This is John Passman’s 1936 11 hp Saloon. John tells us:
“When new, the car was owned by the headmaster in the village of Hurworth. After many years he sold the car to a former pupil in Wingate, Durham. It was then sold to a friend of mine and I purchased it from him in 1966 - I cannot remember exactly how much I paid back then - I think it could have been about £25.00 - a princely sum for a 23 year-old.
I used the car was used as a run around - stockings had to be tied between the suicide doors so that nobody fell out. I even managed to get a speeding ticket! In 1975 the car went into my mother's garage and remained there in a sad and sorry state until my 50th birthday when I decided to do a full renovation. I had the foresight to put the lights and seats in the loft, so they remained in a good condition. It was a long process - parts were then, and still are, difficult to locate.
I managed to buy the last run of brown Rexine from an autojumble in Hartlepool, and used it to recover the back seats. I renewed the wooden parts - frame and doors - but mistakenly used hickory instead of ash. I bought a thick run of brown wool carpet - as close a match as I could get to the original - and cut, hand stitched and edged it all. The engine developed a hairline crack (a real disaster) and had to be stitched. I took the bodywork back to the metal and repainted it. I relined the doors, but still have a bit of finishing off to do. The headlining was done by a local firm, Trimco.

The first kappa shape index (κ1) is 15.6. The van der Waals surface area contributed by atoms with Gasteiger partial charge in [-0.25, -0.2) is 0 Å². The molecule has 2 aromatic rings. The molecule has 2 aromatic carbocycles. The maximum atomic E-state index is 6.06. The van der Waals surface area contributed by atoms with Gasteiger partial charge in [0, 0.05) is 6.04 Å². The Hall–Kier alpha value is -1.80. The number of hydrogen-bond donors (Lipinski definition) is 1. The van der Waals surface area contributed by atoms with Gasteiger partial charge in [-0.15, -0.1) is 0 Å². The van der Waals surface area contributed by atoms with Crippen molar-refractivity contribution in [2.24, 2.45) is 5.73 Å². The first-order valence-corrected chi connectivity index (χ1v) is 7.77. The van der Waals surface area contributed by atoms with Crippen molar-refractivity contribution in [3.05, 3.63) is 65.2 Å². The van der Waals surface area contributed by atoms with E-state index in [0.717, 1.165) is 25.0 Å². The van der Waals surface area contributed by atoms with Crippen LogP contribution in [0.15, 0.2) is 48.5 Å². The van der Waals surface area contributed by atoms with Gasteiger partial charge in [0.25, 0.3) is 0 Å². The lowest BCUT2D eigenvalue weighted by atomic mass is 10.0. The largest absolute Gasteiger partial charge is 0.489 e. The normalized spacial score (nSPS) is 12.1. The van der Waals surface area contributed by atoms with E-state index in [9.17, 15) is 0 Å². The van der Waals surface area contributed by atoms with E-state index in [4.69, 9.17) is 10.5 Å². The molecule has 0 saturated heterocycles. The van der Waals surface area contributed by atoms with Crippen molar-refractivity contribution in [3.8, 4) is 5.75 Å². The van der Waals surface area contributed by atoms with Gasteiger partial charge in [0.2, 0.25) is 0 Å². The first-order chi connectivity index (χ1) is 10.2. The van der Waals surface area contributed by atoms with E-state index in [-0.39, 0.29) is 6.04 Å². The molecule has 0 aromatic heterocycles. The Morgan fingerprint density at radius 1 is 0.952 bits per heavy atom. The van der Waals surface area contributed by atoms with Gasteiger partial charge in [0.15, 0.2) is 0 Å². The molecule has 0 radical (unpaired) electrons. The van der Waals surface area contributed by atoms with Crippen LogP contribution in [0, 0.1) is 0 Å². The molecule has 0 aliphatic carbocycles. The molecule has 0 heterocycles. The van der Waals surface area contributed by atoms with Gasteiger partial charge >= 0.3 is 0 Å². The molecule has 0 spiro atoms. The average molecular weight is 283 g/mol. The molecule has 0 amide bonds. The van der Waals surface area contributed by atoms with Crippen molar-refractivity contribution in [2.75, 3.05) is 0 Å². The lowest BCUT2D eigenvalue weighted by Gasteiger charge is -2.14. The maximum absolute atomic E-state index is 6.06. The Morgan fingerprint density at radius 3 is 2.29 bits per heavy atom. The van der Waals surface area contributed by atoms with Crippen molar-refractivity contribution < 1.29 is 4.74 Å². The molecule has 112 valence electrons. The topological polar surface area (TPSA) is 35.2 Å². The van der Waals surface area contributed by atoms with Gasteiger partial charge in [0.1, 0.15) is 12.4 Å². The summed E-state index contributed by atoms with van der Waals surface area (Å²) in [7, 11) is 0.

I am not keen on going out in it in the rain, as the sun roof has a tendency to leak a bit, but I did win third prize at Hurworth show - one of the judges there said he liked to see an old car brought back to life by its owner rather than a showroom piece.
The brake cylinders seized up every year, so I had them re-sleeved and they are now perfect. I also had the steering box refurbished by a firm in London. I need to locate some king pins and bushes. I managed to get in touch with the second owner of the car as he still lived at the same address shown on the log book. He came to see the car on his vintage motor bike, and brought some hydraulic oil which had originally belonged to the Singer. He was amazed that the car was still around.
I have just sent the camshaft away to Dave Newman to have a new one made, and for the cam-followers to be heat treated.”
John thinks this project will go on and on!